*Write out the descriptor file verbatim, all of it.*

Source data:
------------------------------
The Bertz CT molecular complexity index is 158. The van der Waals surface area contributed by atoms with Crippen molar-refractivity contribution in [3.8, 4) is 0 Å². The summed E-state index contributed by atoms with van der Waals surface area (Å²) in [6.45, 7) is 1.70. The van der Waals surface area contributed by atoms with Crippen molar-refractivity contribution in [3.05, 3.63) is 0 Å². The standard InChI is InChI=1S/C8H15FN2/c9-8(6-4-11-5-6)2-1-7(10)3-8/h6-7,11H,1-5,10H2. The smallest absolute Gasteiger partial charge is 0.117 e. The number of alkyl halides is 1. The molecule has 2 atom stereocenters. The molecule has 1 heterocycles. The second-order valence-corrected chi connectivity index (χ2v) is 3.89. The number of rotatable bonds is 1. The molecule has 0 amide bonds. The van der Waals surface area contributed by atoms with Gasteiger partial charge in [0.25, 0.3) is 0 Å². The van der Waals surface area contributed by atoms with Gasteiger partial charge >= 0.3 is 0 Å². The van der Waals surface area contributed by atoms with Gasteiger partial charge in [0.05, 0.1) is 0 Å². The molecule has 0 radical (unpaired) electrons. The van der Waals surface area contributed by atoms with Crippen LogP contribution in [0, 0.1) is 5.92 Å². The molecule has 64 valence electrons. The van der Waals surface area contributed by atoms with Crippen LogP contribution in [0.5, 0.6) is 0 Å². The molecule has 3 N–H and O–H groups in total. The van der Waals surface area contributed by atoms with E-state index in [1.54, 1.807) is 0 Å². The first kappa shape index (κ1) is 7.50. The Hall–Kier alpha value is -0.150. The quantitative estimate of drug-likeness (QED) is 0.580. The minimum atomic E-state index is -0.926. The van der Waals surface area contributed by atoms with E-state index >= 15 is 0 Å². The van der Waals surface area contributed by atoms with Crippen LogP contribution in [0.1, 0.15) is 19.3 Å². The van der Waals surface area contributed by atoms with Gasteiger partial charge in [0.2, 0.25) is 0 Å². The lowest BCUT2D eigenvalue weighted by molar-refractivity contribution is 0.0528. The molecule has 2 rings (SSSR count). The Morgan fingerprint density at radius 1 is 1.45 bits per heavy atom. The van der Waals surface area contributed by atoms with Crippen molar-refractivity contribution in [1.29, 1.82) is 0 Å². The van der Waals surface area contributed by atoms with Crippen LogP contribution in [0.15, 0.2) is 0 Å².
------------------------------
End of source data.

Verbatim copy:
The Bertz CT molecular complexity index is 158. The van der Waals surface area contributed by atoms with Crippen molar-refractivity contribution in [3.8, 4) is 0 Å². The summed E-state index contributed by atoms with van der Waals surface area (Å²) in [6.45, 7) is 1.70. The van der Waals surface area contributed by atoms with Crippen molar-refractivity contribution in [3.05, 3.63) is 0 Å². The standard InChI is InChI=1S/C8H15FN2/c9-8(6-4-11-5-6)2-1-7(10)3-8/h6-7,11H,1-5,10H2. The smallest absolute Gasteiger partial charge is 0.117 e. The number of alkyl halides is 1. The molecule has 2 atom stereocenters. The molecule has 1 heterocycles. The second-order valence-corrected chi connectivity index (χ2v) is 3.89. The number of rotatable bonds is 1. The molecule has 0 amide bonds. The van der Waals surface area contributed by atoms with Gasteiger partial charge in [0.25, 0.3) is 0 Å². The van der Waals surface area contributed by atoms with Gasteiger partial charge >= 0.3 is 0 Å². The van der Waals surface area contributed by atoms with Gasteiger partial charge in [0.05, 0.1) is 0 Å². The molecule has 0 radical (unpaired) electrons. The van der Waals surface area contributed by atoms with Crippen LogP contribution in [0, 0.1) is 5.92 Å². The molecule has 64 valence electrons. The van der Waals surface area contributed by atoms with Crippen LogP contribution in [0.5, 0.6) is 0 Å². The molecule has 3 N–H and O–H groups in total. The van der Waals surface area contributed by atoms with E-state index in [1.54, 1.807) is 0 Å². The first kappa shape index (κ1) is 7.50. The Hall–Kier alpha value is -0.150. The quantitative estimate of drug-likeness (QED) is 0.580. The minimum atomic E-state index is -0.926. The van der Waals surface area contributed by atoms with E-state index >= 15 is 0 Å². The van der Waals surface area contributed by atoms with Crippen LogP contribution in [0.1, 0.15) is 19.3 Å². The van der Waals surface area contributed by atoms with Gasteiger partial charge in [0.2, 0.25) is 0 Å². The lowest BCUT2D eigenvalue weighted by molar-refractivity contribution is 0.0528. The molecule has 2 rings (SSSR count). The Morgan fingerprint density at radius 1 is 1.45 bits per heavy atom. The van der Waals surface area contributed by atoms with Crippen molar-refractivity contribution in [1.29, 1.82) is 0 Å². The van der Waals surface area contributed by atoms with Crippen LogP contribution in [0.15, 0.2) is 0 Å².